IoT and Governance. Its a game of RISK

Due to the sheer volume of devices, data volume, security and networking topologies that result from IoT, it is natural for there to be a lot of questions and legal challenges around governance and privacy. How do I know my data is secure? Where is my data stored? If I lose a device, what happens to data in flight?

The National Fraud Intelligence Bureau has said that 70% of the 230,845 frauds recorded in 2013/2014 included a cyber-element, compared to 40% five years ago. This would indicate that we aren’t doing a very good job on protecting the existing internet enabled devices, so why should we be adding more devices? If we internet enable our light bulbs and heating systems (Nest being acquired by Google a good example) to control from our mobile phone, can the devices be hacked to tunnel to our mobile phone data?

It is not only the singular consumer that needs to be aware of privacy and governance. Businesses too will need to ensure when they adopt IoT, they must place resources at the door of the legal requirement and implications of IoT enablement. A key aspect of this will be to ensure their internal teams are aligned in relation to IoT, and more specifically, security, data protection and privacy.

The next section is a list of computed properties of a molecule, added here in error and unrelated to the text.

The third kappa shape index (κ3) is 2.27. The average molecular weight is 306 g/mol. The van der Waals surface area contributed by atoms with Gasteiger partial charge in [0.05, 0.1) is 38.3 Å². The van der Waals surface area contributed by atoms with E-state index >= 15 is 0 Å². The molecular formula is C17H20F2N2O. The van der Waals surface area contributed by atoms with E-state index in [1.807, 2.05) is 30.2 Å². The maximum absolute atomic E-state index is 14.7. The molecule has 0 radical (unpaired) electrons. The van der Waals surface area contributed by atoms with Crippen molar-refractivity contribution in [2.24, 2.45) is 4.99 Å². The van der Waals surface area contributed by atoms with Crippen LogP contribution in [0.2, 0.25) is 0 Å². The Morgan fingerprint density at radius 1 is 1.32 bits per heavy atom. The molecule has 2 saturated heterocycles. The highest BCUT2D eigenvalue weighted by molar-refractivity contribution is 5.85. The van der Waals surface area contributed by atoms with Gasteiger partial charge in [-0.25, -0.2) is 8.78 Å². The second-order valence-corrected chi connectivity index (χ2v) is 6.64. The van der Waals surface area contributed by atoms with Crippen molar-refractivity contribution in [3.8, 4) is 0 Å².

More and more, governments and regulatory bodies have IoT in their remit. This included the EU commission who published a report that recommended that IoT should be designed from the beginning to meet suitable governance requirements and rights, including right of deletion and data portability and privacy.

The draft Data Protection Regulation addresses some of these measures including:

  • Privacy by design and default – to ensure that the default position is the least possible accessibility of personal data
  • Consent
  • Profiling – clearer guidelines on when data collected to build a person’s profile can be used lawfully, for example to analyse or predict a particular factor such as a person’s preferences, reliability, location or health
  • Privacy policies
  • Enforcement and sanctions – violations of data privacy obligations could result in fines of up to 5% of annual worldwide turnover or €100m, whichever is greater